Maritime and Museums

It’s been a busy month back at OCLP! Before work on Saugus begins, I’ve been helping finalize the treatment chapter of the Salem Maritime National Historic Site cultural landscape report. Though many associate Salem with the infamous witch trials in the 1690s, the town has a long and diverse social and economic history. The population of Salem boomed throughout the mid-1600s to mid-1700s, as Puritans fled religious intolerance in England. Over the following centuries, Salem enjoyed successful international maritime trade as well as domestic manufacturing. Much of this success relied on the movement of goods and people across borders. Like most colonial settlements, Salem benefited heavily from displacing Native American inhabitants and participating in the transatlantic slave trade. However, by the early 1900s, Salem flourished as a city of French Canadian, Irish, Polish, Russian, Italian, Greek, and Turkish immigrants.

So far working on the Salem cultural landscape report has been a fun learning curve – yesterday I spent some time reading up on rehabilitating historic foundations, different pattern options for brick sidewalks, and appropriate plants for an 18th century herb garden! Earlier in the month, I had a chance to visit the site with Bob and Eliot for a conversation with our park partners. Having visited the park several times as a tourist, approaching it from a “behind the scenes” angle gave me a new perspective on the complexity of maintaining historic character, engaging visitors, and addressing the effects of climate change.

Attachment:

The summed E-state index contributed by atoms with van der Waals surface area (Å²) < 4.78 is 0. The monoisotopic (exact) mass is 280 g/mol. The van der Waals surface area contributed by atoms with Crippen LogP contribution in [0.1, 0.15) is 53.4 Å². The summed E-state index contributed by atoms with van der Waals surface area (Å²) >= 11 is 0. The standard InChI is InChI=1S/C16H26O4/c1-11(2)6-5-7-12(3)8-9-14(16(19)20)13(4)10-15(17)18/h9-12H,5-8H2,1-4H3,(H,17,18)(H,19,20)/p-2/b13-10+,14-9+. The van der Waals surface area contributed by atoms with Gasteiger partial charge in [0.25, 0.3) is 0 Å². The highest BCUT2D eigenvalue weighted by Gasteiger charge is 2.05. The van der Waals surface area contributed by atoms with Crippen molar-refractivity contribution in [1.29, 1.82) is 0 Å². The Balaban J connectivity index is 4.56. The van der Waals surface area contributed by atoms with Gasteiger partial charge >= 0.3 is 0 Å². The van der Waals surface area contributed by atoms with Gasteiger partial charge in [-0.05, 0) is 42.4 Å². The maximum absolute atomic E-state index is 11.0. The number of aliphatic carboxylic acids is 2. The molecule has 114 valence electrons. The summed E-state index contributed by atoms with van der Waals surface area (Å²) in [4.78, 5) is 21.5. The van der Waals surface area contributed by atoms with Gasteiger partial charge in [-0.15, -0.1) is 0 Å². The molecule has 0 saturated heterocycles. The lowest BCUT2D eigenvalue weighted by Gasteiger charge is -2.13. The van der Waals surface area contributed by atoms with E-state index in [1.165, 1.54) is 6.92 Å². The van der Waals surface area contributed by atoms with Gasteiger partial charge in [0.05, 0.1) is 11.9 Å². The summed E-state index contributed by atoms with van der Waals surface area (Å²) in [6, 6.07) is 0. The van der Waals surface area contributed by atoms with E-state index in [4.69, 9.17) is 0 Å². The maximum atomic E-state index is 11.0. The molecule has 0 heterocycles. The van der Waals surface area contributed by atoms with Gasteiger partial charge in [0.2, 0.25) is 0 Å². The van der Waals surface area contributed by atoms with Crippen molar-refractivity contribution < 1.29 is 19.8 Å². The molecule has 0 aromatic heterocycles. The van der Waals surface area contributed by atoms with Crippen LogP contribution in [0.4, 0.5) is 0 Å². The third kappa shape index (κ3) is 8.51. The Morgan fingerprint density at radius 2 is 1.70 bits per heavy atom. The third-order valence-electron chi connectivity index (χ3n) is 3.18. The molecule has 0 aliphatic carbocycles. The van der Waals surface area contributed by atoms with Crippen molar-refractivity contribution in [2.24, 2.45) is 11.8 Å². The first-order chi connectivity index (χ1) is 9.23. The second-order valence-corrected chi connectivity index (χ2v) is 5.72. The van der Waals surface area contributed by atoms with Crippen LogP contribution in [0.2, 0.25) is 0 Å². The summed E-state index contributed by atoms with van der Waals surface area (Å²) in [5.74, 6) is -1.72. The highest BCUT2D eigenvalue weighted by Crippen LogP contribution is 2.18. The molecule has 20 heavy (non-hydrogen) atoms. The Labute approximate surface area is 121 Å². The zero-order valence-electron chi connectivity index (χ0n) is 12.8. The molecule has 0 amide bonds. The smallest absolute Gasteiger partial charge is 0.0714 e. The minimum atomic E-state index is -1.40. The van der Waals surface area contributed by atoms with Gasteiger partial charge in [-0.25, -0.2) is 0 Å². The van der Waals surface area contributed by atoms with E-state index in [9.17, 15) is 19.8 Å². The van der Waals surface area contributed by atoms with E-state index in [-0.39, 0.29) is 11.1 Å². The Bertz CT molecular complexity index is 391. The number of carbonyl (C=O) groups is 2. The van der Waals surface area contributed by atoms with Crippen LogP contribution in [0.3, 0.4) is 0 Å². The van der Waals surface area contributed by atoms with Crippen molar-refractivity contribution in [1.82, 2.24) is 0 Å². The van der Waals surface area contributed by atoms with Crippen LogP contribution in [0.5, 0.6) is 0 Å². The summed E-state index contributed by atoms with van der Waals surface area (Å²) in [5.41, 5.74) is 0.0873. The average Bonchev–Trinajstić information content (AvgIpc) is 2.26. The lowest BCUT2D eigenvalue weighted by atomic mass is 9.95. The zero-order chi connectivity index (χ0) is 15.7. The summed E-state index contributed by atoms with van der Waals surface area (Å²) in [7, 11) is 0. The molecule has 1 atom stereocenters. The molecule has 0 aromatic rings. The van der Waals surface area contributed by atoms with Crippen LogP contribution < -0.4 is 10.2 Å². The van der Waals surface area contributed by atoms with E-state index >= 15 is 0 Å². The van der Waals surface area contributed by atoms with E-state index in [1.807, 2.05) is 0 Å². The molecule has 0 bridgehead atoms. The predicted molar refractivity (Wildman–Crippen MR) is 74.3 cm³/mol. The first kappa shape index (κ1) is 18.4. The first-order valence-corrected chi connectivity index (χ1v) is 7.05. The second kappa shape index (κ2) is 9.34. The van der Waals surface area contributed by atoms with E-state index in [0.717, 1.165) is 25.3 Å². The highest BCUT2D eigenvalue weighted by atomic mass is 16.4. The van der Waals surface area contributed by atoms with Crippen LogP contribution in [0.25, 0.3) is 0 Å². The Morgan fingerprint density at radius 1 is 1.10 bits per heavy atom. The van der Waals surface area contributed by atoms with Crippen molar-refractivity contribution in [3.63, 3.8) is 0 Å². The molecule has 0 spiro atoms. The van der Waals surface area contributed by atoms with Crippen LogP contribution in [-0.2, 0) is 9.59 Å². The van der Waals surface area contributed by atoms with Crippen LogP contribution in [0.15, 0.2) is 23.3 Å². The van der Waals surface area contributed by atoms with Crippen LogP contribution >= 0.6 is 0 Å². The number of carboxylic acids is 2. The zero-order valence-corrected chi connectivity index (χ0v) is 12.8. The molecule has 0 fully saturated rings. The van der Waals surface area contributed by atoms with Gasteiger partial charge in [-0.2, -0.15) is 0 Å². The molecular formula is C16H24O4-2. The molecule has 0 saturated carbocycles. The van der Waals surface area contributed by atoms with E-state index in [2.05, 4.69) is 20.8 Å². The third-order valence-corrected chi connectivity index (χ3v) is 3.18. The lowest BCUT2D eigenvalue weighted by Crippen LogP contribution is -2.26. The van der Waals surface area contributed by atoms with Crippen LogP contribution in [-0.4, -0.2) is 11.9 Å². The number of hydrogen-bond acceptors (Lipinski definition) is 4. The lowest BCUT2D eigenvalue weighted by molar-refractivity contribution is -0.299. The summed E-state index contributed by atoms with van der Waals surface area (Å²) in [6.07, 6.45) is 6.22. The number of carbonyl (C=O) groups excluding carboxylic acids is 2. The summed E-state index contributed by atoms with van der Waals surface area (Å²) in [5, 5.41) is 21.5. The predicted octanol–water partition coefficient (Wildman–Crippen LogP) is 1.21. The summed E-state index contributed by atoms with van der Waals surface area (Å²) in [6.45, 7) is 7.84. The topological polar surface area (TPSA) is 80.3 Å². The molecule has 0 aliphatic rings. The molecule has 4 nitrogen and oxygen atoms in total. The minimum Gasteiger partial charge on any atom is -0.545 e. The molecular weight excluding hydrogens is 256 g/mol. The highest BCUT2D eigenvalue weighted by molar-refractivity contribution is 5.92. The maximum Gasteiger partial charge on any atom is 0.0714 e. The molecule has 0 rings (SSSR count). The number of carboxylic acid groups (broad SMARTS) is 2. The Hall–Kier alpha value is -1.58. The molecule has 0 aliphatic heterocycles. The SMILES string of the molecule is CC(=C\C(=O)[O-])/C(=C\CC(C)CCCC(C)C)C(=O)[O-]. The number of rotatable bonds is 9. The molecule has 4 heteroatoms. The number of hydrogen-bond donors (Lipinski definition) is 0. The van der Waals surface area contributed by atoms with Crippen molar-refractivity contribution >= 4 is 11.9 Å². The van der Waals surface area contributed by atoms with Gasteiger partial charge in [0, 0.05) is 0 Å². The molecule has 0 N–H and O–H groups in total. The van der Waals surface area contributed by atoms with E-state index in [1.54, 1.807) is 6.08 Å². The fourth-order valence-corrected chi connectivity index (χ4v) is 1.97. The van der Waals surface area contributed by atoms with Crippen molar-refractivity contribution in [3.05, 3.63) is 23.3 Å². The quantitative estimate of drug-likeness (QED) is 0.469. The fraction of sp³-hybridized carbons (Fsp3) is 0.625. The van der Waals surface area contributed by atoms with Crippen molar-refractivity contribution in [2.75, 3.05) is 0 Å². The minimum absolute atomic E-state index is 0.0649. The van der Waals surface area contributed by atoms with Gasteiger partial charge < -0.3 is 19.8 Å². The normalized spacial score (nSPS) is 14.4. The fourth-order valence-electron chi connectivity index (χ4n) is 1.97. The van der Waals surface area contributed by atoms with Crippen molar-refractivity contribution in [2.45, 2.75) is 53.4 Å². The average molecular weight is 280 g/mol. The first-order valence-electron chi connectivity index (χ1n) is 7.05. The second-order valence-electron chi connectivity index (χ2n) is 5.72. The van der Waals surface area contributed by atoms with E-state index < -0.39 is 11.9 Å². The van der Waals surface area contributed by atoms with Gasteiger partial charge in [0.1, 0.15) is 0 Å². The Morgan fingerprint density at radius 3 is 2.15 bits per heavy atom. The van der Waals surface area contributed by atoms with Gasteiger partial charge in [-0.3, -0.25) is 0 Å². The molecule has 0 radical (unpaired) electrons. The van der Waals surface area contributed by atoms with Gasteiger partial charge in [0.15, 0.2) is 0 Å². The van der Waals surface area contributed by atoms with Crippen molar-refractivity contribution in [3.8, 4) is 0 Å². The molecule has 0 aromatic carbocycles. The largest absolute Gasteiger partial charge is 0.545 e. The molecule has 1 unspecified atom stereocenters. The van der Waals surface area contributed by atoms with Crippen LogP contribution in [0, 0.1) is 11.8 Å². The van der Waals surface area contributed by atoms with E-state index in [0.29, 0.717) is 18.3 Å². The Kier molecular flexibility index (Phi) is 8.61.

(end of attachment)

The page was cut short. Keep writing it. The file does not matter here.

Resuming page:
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The Friendship of Salem and Pedrick Store House allow visitors to experience Salem’s historic working waterfront.

Shifting gears, I also had a chance to tour the Isabella Stewart Gardner Museum with their landscape historian JoAnn Robinson (thank you for organizing, Mona!). This was another delightful case of experiencing a familiar place through a new light. It’s impossible not to feel a sense of wonder while enjoying the central courtyard, and JoAnn shared equally impressive historic photos of Isabella’s greenhouses and gardens at her homes in the Boston area which were tended to with the same care. I particularly enjoyed discussing the relationship between the centrally located Medusa mosaic and the stone statues scattered throughout the courtyard. With the plant display changing soon, I’m excited to head back over to the Gardner museum soon for their monthly Third Thursday event, which I can’t recommend highly enough, especially for first time visitors!

 

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